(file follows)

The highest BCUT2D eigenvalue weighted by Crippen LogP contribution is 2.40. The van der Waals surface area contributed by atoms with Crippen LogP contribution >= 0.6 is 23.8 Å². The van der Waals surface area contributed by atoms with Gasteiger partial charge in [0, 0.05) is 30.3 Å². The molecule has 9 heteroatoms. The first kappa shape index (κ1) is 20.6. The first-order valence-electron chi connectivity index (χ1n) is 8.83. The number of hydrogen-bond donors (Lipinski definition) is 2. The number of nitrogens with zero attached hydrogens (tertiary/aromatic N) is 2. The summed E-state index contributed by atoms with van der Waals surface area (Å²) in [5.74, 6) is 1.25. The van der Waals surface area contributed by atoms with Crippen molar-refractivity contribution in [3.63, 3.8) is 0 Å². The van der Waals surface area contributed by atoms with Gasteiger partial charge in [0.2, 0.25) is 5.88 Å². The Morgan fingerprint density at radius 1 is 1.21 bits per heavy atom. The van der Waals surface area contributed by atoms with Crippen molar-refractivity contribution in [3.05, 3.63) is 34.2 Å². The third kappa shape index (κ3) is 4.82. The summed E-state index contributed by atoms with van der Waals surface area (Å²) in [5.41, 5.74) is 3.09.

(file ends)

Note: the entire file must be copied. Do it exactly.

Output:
The highest BCUT2D eigenvalue weighted by Crippen LogP contribution is 2.40. The van der Waals surface area contributed by atoms with Crippen LogP contribution >= 0.6 is 23.8 Å². The van der Waals surface area contributed by atoms with Gasteiger partial charge in [0, 0.05) is 30.3 Å². The molecule has 9 heteroatoms. The first kappa shape index (κ1) is 20.6. The first-order valence-electron chi connectivity index (χ1n) is 8.83. The number of hydrogen-bond donors (Lipinski definition) is 2. The number of nitrogens with zero attached hydrogens (tertiary/aromatic N) is 2. The summed E-state index contributed by atoms with van der Waals surface area (Å²) in [5.74, 6) is 1.25. The van der Waals surface area contributed by atoms with Crippen molar-refractivity contribution in [3.63, 3.8) is 0 Å². The van der Waals surface area contributed by atoms with Gasteiger partial charge in [0.2, 0.25) is 5.88 Å². The Morgan fingerprint density at radius 1 is 1.21 bits per heavy atom. The van der Waals surface area contributed by atoms with Crippen molar-refractivity contribution in [3.05, 3.63) is 34.2 Å². The third kappa shape index (κ3) is 4.82. The summed E-state index contributed by atoms with van der Waals surface area (Å²) in [5.41, 5.74) is 3.09.